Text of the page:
Me: (actually speaking) Yeah, I know her license is expired. But it’s not like it’s even 30 days overdue or anything.
He goes on to tell me about the fine involved, and to explain random stuff about good dog ownership, and to tell me again what friendly children I have. Those same friendly children are also now getting to be seriously late to gymnastics, since this time was to be used for breakfast and getting ready, not talking to $%?*!!Animal Control!! Plus, Maggie seems to be in love with him, she’s just licking his shoes and wagging her tail all over the place.
ACG: (filling out form) How old is Maggie?
ACG: Wow. She doesn’t look that old.
Me: Thanks. (Is it polite to mention that your dog is aging gracefully? Yeah, we smear Oil of Olay Anti-Aging cream on her every night, plus she’s had several Botox injections.)
6YO: She’s old enough to get baptized!
We both just turned and looked at her. ACG burst out laughing.
ACG: That’s one I’ve never heard before.
Me (in my head): Yes, just add that to the story of the crazy lady in the bathrobe and wet hair that I know you will be telling to all your fellow animal control cronies later today. And why are you still talking? Can’t you tell THIS IS NOT A GOOD TIME? Can you not hear the baby crying in his crib upstairs? Are you just trying to see if you can see something through the bathrobe?
Me (actually speaking): Ha Ha
ACG: Blah blah blah blah blah blah blah
Me: Mm-hmm…..(WHY ARE YOU STILL HERE?)
Finally he leaves, and I turn to face my children. They have been happily playing the whole time, blissfully ignorant of Mommy’s Mortification. I am shaking, I am so angry and embarrassed.
“NEVER, and I mean, NEVER open the door for someone while Mommy’s in the shower.”
They are astute enough to notice that I am livid.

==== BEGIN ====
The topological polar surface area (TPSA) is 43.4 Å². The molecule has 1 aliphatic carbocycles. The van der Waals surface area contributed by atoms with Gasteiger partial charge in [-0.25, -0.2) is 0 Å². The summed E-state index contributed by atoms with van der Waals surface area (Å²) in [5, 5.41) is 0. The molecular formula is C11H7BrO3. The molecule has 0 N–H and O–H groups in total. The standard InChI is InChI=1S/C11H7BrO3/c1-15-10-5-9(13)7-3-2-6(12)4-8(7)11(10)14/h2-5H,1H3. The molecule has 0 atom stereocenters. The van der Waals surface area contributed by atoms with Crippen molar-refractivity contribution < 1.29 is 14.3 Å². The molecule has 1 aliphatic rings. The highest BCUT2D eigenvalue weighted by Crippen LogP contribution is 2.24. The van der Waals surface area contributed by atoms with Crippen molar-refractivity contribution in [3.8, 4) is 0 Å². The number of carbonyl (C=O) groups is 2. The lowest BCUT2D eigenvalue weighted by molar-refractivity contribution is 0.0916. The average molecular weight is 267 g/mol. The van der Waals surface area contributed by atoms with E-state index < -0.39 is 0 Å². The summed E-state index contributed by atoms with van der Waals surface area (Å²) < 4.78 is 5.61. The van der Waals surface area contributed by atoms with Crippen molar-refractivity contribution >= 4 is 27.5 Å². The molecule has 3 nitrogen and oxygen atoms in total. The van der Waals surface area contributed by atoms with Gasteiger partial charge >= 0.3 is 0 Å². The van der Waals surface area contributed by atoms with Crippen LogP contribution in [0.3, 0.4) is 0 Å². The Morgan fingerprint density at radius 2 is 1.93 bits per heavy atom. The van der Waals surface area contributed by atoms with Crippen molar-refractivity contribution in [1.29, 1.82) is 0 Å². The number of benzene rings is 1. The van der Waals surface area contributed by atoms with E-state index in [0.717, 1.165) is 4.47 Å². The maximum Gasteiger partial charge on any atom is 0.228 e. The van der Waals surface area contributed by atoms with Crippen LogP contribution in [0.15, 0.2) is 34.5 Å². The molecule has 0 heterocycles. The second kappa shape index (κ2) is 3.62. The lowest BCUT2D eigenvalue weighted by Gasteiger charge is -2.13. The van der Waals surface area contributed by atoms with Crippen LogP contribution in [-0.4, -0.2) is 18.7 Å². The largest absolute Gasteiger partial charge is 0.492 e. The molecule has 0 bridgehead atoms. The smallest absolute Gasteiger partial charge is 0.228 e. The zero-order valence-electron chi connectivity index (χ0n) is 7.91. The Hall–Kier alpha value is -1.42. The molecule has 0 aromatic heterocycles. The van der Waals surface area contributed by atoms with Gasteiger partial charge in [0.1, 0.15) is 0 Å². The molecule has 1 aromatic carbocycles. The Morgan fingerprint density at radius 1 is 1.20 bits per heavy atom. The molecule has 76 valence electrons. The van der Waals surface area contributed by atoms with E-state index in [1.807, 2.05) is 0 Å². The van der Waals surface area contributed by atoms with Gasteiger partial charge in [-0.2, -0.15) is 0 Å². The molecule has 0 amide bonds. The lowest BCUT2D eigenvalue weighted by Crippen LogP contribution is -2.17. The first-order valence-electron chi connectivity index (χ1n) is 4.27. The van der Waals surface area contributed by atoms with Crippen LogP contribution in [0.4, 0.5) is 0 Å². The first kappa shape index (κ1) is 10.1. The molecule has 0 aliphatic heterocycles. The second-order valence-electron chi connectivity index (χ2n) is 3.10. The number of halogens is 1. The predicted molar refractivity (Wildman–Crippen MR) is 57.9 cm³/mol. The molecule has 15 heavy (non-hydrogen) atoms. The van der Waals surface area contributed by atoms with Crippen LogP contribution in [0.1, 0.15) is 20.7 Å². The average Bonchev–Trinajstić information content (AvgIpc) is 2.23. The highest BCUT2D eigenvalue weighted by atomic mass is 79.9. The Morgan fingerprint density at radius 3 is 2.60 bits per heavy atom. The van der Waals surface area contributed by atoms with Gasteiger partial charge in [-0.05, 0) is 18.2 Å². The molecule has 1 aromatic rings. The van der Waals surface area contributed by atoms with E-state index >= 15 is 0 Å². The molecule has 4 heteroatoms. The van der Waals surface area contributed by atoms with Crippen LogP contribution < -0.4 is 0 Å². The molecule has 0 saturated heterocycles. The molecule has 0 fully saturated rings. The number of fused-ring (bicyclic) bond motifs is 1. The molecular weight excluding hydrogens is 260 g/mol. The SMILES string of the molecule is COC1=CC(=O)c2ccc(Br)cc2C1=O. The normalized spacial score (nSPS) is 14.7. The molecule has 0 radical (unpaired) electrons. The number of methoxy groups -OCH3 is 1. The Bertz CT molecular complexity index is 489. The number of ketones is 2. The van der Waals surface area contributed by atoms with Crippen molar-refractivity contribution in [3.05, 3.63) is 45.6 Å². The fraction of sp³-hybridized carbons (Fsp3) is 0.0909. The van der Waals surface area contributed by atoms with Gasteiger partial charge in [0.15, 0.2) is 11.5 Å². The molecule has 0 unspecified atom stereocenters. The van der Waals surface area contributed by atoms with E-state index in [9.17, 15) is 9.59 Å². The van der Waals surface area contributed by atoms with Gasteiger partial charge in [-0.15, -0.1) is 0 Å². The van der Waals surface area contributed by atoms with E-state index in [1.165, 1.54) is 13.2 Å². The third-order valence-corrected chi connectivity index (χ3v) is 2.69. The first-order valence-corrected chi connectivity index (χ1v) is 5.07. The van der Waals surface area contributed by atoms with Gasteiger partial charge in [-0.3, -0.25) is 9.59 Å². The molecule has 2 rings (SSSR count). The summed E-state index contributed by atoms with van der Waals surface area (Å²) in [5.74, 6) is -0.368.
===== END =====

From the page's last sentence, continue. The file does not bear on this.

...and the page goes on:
It resulted in a talk about stranger danger, and safety rules regarding the house. But that’s another post. Right now I have a menace to society to deal with who is currently licking my toddler’s foot.
Boys and Girls
01 Jul 2005 01:12 pm
By Heather O.
Yesterday I babysat a friend’s little girl. She’s 4, and she and Jacob are friends at church. She came to Jacob’s Superhero Party dressed as Violet (her mother MADE her a great costume, complete with boots), and Jacob has referred to her as “The Girl Who Came To My Party Dressed Up Like Violet” ever since. Since she was so enthusiastic about the party, he automatically assumes she likes the same things he does.
During lunchtime, he kept getting in her face and saying things like, “Let’s play lightsabers!”
Friend: “No, I don’t want to.”
Jacob: “Let’s play ‘Fight’!”
Friend: “No, Jacob, I don’t want to fight.”
Jacob: “Want to see my city of trains and blocks? Let’s go!”
Friend: “No, I just want to sit here and eat my watermelon.”
Jacob was frustrated at her lack of enthusiasm for his violent intentions, and showed it by pretending to shoot at her with his “lightsaber” (a stick that he found in the woods that he insists is a lightsaber). She was not amused, and informed him more emphatically that she didn’t want to play, that she just wanted to eat her watermelon!
They finally settled on a rousing came of hide-n-seek. Later, we went to the pool, and I sat them down at a table, told them to sit still while I went and checked on something. When I got back, minutes later, the girl was sitting dutifully on the bench. Jacob was literally (I am not making this up) climbing the flagpole next to the bench. When he saw me, he let go and jumped down about 5 feet. He came up grinning.
Those are just 2 examples of how the rest of our day went. The contrast between these two kids was just startling, and they’re not that far apart in age. Is it a gender gap? Are all boys more violent and aggressive than girls, or is my kid just crazy?
We’ll be watching this little girl again, I’m sure. Maybe I’ll tell her to being her lightsaber next time, just so she can defend herself against the beast!